In the program’s effort to develop, promote, and utilize adlay to contribute to the country’s bid to achieve national food security, adlay seeds are being increased for production, processing, distribution, promotion, and further research. Furthermore, various production technologies were developed which include adlay production techno guides, improved management practices, and value-added products. Postharvest mechanizations were likewise developed including a modified rice-thresher for adlay, and a micro-milling machine.
Another noteworthy accomplishment under the adlay R&D program is the rise of adlay champion products from the regions. Gourmix, developed by researchers in the Cagayan Valley Research Center (CVRC) in Ilagan, Isabela, is a health food made up of adlay grits, turmeric, ginger, malunggay powder, ground mungbean, soybean, white corn grits, and rice. Currently, Gourmix is being used in various feeding programs of public and private groups. Other well-known adlay products include adlay breakfast cereal, wine, polvoron, puto, champorado, and coffee, among others.
With these already available products, BAR commissioned UA&P to conduct a market research for adlay to determine its acceptability in the market, design appropriate product development, and come up with a marketing plan both for adlay grains and processed products. The highlights of the results consist of a high percentage on the potential buyers of adlay which can be over 80 percent despite of its low public awareness. Also, adlay got a positive nod from the respondents in terms of its processed products such as the adlay breakfast cereal and Gourmix, underlining its nutritive properties. According to a chemical analysis released by Food and Nutrition Research Institute (FNRI) in 2011, adlay is superior in terms of its food energy content (365 kcal), carbohydrate content (73.9 g), protein (12.8 g), and fat (1.0 g) compared to rice and corn.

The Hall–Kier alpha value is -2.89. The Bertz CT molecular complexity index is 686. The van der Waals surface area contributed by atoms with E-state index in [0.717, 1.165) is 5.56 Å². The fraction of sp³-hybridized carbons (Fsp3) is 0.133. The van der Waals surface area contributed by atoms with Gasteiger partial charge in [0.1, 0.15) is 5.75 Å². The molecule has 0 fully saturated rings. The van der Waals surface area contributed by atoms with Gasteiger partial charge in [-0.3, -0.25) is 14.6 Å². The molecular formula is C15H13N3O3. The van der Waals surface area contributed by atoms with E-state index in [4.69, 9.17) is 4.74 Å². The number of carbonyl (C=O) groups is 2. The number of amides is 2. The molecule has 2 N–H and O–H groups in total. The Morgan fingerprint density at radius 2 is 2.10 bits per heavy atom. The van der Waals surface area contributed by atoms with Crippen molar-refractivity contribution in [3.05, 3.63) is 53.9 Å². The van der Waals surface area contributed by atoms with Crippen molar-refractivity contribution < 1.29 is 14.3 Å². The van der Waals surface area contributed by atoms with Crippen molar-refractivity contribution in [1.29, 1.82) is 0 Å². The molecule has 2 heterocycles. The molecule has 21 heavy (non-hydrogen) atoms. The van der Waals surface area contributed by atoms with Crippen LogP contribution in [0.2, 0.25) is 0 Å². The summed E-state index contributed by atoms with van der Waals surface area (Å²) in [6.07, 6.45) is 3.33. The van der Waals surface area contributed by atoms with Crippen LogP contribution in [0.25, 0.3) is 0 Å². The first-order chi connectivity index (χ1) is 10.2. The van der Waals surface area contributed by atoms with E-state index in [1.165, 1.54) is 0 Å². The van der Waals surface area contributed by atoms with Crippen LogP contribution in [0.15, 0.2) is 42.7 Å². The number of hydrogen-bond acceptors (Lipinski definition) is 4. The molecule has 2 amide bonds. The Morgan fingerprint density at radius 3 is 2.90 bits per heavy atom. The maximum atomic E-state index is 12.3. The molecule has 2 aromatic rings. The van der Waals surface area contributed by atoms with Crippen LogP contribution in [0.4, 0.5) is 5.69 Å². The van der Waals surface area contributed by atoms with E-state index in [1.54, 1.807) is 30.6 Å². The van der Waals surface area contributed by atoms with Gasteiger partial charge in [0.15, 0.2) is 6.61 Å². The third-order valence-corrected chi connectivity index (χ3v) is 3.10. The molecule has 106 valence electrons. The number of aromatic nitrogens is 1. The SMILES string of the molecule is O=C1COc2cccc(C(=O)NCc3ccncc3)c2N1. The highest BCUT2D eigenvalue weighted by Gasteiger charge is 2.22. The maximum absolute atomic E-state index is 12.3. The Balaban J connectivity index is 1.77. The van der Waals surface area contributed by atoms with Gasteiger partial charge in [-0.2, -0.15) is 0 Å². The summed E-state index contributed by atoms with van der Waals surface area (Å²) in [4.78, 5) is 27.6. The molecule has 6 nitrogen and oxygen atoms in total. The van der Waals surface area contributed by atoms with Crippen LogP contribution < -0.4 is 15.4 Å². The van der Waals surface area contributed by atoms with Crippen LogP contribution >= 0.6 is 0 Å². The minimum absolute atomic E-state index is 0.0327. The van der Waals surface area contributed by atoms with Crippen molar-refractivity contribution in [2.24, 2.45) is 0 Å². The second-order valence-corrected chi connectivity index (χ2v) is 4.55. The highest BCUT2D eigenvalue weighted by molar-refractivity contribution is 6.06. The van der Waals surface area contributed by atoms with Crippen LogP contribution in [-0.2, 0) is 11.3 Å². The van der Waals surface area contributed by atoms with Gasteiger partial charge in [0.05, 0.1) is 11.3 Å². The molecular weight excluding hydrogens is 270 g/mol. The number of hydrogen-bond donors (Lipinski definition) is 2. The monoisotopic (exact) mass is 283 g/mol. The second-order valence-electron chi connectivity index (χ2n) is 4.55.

At present, the adlay R&D program is continuously working towards the expansion of production heeding its commitment to stabilize food supply and market prices. Revealing its numerous potentials through R&D, BAR hopes to encourage and sustain productivity while ensuring a self-sufficient, healthy staple food for all Filipinos. ### (Daryl Lou A. Battad)
The Department of Agriculture-Cagayan Valley Research Center (DA-CVRC) Agro-Eco Tourism Farm located in San Felipe, Ilagan City in Isabela was accredited by the Department of Tourism (DOT) as agri-tourism farm/site in Region 2. The accreditation was issued on 23 May 2016 by DOT Regional Director Virgilio M. Maguigad.